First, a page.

Overall, Rammstein is to be applauded for again putting out another high quality album. Kudos especially are in order for the band again not being afraid to delve into something very different (in many ways) from previous efforts, and pulling it off successfully. If you want an album that prompts you to take an iron bar to your Volkswagen in rage, this one may not be for you, but if you’re the type of Heavy Rock fan who appreciates the effort of novelty, and aren’t afraid to put in the time to understand it … Reise, Reise is a can’t miss gem that is definitely worth the trip to the record store!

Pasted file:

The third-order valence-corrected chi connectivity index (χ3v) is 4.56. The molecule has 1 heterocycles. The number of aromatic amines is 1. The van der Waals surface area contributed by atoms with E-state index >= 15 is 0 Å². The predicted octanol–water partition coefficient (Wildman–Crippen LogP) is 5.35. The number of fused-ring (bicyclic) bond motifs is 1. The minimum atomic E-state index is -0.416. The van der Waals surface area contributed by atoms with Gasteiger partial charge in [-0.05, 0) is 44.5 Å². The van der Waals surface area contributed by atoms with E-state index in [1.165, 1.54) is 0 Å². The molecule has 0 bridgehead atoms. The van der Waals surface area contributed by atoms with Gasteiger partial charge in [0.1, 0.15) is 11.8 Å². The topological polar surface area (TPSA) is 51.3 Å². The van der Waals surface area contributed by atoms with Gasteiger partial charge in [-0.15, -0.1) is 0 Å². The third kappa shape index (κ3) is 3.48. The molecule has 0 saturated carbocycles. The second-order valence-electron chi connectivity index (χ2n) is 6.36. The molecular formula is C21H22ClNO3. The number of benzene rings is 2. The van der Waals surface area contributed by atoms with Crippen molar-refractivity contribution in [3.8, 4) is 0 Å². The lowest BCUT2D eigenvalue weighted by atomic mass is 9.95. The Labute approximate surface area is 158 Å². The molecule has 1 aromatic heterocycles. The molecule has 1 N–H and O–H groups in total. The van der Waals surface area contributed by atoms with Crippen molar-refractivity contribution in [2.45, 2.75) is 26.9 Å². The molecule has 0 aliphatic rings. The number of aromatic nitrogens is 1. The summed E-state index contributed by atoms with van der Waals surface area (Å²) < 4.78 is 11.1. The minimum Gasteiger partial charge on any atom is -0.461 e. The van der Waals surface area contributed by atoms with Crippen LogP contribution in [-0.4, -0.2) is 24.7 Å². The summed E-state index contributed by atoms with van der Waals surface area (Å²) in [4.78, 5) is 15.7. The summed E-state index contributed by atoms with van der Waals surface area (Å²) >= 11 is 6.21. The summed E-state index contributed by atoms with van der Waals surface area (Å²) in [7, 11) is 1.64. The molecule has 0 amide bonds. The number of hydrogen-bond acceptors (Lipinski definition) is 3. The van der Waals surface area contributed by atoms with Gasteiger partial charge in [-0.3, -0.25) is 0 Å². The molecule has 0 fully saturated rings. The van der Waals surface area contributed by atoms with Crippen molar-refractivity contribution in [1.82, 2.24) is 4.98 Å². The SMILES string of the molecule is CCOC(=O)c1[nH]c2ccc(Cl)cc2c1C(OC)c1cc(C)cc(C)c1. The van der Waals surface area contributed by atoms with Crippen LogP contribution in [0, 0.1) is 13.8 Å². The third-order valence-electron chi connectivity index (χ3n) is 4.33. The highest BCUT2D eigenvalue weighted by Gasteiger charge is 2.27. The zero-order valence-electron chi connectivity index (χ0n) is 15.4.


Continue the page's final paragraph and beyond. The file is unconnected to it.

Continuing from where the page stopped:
• Dan Skiba

    Dan is a former partner at Metal Express Radio, and also served as a reviewer, photographer and interviewer on occasions. Based out of Indianapolis, USA he was first turned on to Hard Rock music in the mid-1970s when he purchased Deep Purple's Machine Head as his first album. He was immediately enthralled with the powerful guitar sound and pronounced drumbeat, and had to get more! His collection quickly expanded to include as many of Heavy Rock bands of the time that he could get his hands on, such as Ted Nugent, Judas Priest, and Black Sabbath, to name just a few.